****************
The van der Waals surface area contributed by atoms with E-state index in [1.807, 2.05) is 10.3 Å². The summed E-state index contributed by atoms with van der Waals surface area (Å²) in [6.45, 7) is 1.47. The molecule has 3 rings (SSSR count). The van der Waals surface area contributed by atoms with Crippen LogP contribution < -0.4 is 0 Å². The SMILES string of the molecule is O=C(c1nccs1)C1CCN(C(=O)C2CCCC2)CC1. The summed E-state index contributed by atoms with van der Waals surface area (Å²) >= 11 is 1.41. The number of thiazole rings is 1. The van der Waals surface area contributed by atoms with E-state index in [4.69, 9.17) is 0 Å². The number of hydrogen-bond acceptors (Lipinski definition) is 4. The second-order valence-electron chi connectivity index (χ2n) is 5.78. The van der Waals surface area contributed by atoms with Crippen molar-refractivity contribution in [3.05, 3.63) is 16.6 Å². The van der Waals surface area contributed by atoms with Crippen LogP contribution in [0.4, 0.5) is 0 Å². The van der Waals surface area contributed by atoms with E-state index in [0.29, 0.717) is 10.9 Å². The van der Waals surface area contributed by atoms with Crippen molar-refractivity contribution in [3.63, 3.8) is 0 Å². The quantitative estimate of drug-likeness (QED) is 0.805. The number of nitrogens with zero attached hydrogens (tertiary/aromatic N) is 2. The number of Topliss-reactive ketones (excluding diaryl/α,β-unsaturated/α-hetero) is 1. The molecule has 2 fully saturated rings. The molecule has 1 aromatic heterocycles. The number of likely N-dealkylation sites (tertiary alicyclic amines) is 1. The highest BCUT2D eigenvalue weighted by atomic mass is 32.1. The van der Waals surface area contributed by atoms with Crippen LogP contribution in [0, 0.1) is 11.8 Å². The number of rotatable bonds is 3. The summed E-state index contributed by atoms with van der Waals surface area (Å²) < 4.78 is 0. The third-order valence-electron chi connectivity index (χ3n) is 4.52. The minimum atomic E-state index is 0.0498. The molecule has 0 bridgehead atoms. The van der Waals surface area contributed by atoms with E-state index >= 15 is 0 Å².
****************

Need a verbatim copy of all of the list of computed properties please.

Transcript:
The van der Waals surface area contributed by atoms with E-state index in [1.807, 2.05) is 10.3 Å². The summed E-state index contributed by atoms with van der Waals surface area (Å²) in [6.45, 7) is 1.47. The molecule has 3 rings (SSSR count). The van der Waals surface area contributed by atoms with Crippen LogP contribution < -0.4 is 0 Å². The SMILES string of the molecule is O=C(c1nccs1)C1CCN(C(=O)C2CCCC2)CC1. The summed E-state index contributed by atoms with van der Waals surface area (Å²) >= 11 is 1.41. The number of thiazole rings is 1. The van der Waals surface area contributed by atoms with E-state index in [4.69, 9.17) is 0 Å². The number of hydrogen-bond acceptors (Lipinski definition) is 4. The second-order valence-electron chi connectivity index (χ2n) is 5.78. The van der Waals surface area contributed by atoms with Crippen molar-refractivity contribution in [3.05, 3.63) is 16.6 Å². The van der Waals surface area contributed by atoms with Crippen LogP contribution in [0.4, 0.5) is 0 Å². The van der Waals surface area contributed by atoms with E-state index in [0.29, 0.717) is 10.9 Å². The van der Waals surface area contributed by atoms with Crippen molar-refractivity contribution in [3.63, 3.8) is 0 Å². The quantitative estimate of drug-likeness (QED) is 0.805. The number of nitrogens with zero attached hydrogens (tertiary/aromatic N) is 2. The number of Topliss-reactive ketones (excluding diaryl/α,β-unsaturated/α-hetero) is 1. The molecule has 2 fully saturated rings. The molecule has 1 aromatic heterocycles. The number of likely N-dealkylation sites (tertiary alicyclic amines) is 1. The highest BCUT2D eigenvalue weighted by atomic mass is 32.1. The van der Waals surface area contributed by atoms with Crippen LogP contribution in [0, 0.1) is 11.8 Å². The number of rotatable bonds is 3. The summed E-state index contributed by atoms with van der Waals surface area (Å²) < 4.78 is 0. The third-order valence-electron chi connectivity index (χ3n) is 4.52. The minimum atomic E-state index is 0.0498. The molecule has 0 bridgehead atoms. The van der Waals surface area contributed by atoms with E-state index >= 15 is 0 Å².